I am the fifth of six generations of the Heringer family to farm the soils of the Clarksburg Delta. At the turn of the previous century, 100 years ago, my grandfather was already the third generation of our family to farm Clarksburg soils. At that time, the vast expanse of the western half of the California Central Valley was still a desert, and the Los Angeles Basin boasted a population of only 420,000 people. Our forefathers built communities, reclamation districts, flood-control infrastructure, and farming operations in a manner that promoted both sustainability and environmental sensitivity in the beautiful California Delta.
Clarksburg has been living with the bull's-eye squarely on its back for the past several years, and it has been extremely frustrating attempting to participate in a Bay Delta Conservation Plan process shrouded in secrecy, conjecture, dubious assumptions, and based on half-truths, or no truth at all.
I am especially put off by Westlands Water District's apparent conclusion that Delta agriculture is somehow less valuable than that of the west side of the San Joaquin Valley. Delta agriculture has a stellar 150-plus year record of producing dozens of varieties of quality fruits, vegetables, grains and forage crops feeding our hungry state, nation, and world. The Delta estuary remained healthy until the advent of exported water, and has only deteriorated badly within the past two decades of dramatically increased water exports.
As Delta residents, we have been strong proponents of the need for additional on and off-stream water storage, and the continued use of the through-Delta system, with necessary channel dredging to ensure strong levees, coupled with necessary changes in export pump screening and operations to protect the estuary and fish species.
The Delta region is often admonished to trust the political and legislative process, but water storage and supply promises have been broken. As originally conceived, 5 million acre-feet of "new water," supplied from North Coast rivers, was to supplement Sacramento River water to supply water for export in wet years. Those millions of acre-feet never materialized, but the Department of Water Resources buckled under political pressure, and issued new contracts to municipalities and water agencies for many millions of acre-feet of water that have never existed in the system.
This is the root cause of the collapse of the Delta and our Pacific fisheries that depend on fresh water outflows from the Delta. Now, the governor proposes to "solve" that problem by sending those same huge volumes of water under the Delta, including condemning land for "habitat." That's not a solution, but a continuation of the practice that caused the problem.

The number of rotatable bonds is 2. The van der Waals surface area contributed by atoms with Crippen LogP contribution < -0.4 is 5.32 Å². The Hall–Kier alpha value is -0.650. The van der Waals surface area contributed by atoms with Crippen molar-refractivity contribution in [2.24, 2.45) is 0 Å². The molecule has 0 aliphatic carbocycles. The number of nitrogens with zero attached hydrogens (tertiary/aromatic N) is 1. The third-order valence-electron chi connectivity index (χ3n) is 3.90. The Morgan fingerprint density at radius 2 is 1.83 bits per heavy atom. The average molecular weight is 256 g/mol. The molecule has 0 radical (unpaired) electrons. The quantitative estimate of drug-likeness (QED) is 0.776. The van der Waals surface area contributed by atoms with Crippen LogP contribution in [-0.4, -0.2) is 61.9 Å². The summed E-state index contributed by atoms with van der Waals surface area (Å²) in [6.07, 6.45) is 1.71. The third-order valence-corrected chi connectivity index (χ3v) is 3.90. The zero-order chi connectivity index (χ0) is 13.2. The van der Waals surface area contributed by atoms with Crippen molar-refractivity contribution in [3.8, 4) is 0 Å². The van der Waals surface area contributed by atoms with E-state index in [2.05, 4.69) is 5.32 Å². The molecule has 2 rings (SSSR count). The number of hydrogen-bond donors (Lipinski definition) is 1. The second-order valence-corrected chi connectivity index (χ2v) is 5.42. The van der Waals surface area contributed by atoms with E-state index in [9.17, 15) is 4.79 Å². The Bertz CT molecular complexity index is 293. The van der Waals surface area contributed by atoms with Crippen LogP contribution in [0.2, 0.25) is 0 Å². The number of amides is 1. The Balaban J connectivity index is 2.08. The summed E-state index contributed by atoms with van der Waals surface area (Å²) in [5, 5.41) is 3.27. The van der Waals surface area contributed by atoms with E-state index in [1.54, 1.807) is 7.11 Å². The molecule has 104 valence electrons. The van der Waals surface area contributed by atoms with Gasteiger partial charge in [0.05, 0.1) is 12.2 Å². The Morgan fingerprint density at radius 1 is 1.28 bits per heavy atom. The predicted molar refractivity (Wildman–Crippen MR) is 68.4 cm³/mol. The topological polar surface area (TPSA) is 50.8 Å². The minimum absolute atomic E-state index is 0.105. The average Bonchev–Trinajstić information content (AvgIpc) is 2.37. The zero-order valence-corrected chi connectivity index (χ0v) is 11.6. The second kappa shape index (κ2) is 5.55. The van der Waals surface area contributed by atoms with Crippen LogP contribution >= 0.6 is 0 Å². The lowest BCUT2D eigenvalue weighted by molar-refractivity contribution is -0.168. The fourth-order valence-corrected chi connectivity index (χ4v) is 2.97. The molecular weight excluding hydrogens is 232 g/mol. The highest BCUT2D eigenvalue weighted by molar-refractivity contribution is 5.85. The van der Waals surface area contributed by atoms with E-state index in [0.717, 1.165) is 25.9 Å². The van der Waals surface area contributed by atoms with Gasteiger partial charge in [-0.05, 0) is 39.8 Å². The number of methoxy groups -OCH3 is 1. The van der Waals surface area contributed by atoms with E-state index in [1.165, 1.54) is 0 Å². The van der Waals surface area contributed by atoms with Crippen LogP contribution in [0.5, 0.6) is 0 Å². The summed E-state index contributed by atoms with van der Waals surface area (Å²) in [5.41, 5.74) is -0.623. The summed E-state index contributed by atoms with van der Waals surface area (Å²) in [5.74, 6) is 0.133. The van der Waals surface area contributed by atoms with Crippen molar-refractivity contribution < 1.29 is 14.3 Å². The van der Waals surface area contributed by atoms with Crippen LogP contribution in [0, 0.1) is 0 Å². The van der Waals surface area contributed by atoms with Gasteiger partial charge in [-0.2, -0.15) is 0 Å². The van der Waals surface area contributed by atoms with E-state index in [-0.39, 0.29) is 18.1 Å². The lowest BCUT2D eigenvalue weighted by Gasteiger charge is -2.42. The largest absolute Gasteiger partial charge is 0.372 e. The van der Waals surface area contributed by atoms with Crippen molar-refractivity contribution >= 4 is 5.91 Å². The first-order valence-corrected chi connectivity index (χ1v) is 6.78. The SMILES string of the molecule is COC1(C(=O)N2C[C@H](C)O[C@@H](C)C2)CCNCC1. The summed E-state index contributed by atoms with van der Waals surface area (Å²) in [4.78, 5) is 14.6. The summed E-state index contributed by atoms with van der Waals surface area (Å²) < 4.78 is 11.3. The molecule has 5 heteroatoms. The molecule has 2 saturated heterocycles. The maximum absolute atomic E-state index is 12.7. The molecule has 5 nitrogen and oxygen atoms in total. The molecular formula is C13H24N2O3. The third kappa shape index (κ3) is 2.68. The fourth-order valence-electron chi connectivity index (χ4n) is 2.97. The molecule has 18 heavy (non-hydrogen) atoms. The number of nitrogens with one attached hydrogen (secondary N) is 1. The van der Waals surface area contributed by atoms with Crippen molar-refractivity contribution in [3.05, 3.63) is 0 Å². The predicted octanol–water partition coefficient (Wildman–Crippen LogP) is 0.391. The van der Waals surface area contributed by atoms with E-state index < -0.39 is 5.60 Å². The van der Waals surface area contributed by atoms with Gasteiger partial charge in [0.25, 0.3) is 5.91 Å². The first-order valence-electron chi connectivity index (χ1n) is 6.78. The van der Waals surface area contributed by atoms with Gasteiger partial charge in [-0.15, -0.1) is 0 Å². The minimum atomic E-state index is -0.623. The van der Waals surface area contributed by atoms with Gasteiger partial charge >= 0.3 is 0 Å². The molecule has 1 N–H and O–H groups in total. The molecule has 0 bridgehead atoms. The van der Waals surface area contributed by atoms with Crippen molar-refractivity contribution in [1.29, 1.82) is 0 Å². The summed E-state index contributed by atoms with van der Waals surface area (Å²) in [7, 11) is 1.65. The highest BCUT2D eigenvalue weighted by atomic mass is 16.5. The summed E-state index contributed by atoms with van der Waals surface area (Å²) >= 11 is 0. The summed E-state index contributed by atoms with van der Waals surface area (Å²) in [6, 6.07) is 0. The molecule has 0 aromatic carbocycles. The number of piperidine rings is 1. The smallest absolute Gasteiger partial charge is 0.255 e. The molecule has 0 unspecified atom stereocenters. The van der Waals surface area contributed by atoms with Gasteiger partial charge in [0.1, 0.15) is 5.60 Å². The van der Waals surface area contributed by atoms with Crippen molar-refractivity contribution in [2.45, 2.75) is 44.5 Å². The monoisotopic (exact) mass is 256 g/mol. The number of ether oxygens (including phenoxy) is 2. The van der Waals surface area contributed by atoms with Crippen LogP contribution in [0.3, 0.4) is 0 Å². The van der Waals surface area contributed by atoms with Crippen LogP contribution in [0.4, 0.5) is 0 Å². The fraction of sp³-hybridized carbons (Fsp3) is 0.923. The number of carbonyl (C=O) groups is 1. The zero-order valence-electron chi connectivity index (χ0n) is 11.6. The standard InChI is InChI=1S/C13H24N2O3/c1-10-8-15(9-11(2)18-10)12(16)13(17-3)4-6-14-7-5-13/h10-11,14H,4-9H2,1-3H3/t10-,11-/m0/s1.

The Delta region has been locked out of the BDCP process, which has been a concerted effort to manufacture science that proves the intended outcome, and then provides a 50-year grace period from environmental review.
Delta residents' comments and concerns at scoping and planning meetings have gone unanswered and ignored. Now we are now supposed to trust the future viability of our farms and ranches and allow the state's politically driven agenda to pursue unproven and uncharted goals.
I fear the continued destruction of the Delta, our farms and our way of life. I foresee continued environmental degradation if the peripheral tunnels are built, which will divert outflows of water needed to support salmon and other species. I shudder to think of the disruption to our agriculture through condemnation, salt intrusion, and decades-long construction upheaval of this massive project. I grit my teeth when I think of the total control of the Delta estuary falling into the hands of the now politicized and compromised state Department of Water Resources.
I call upon the governor to choose a better path forward, to engage in the vetting process of several alternative proposals that are viable and much more cost-effective than the current BDCP proposal. We continue to support a through-Delta water facility using existing channels, combined with increased water storage programs.
New hydrologic engineering could mitigate reverse flows in the Delta, and screened export pumps would provide increased species protections. We recognize the value of maintaining a strong levee system to protect the state's water supply and the Delta environment. We have continually sought solutions that protect the Delta and its agricultural and environmental communities, while providing for the common good of all Californians.
Stephen F. Heringer is a farmer and wine grape grower of Heringer Estates of Clarksburg.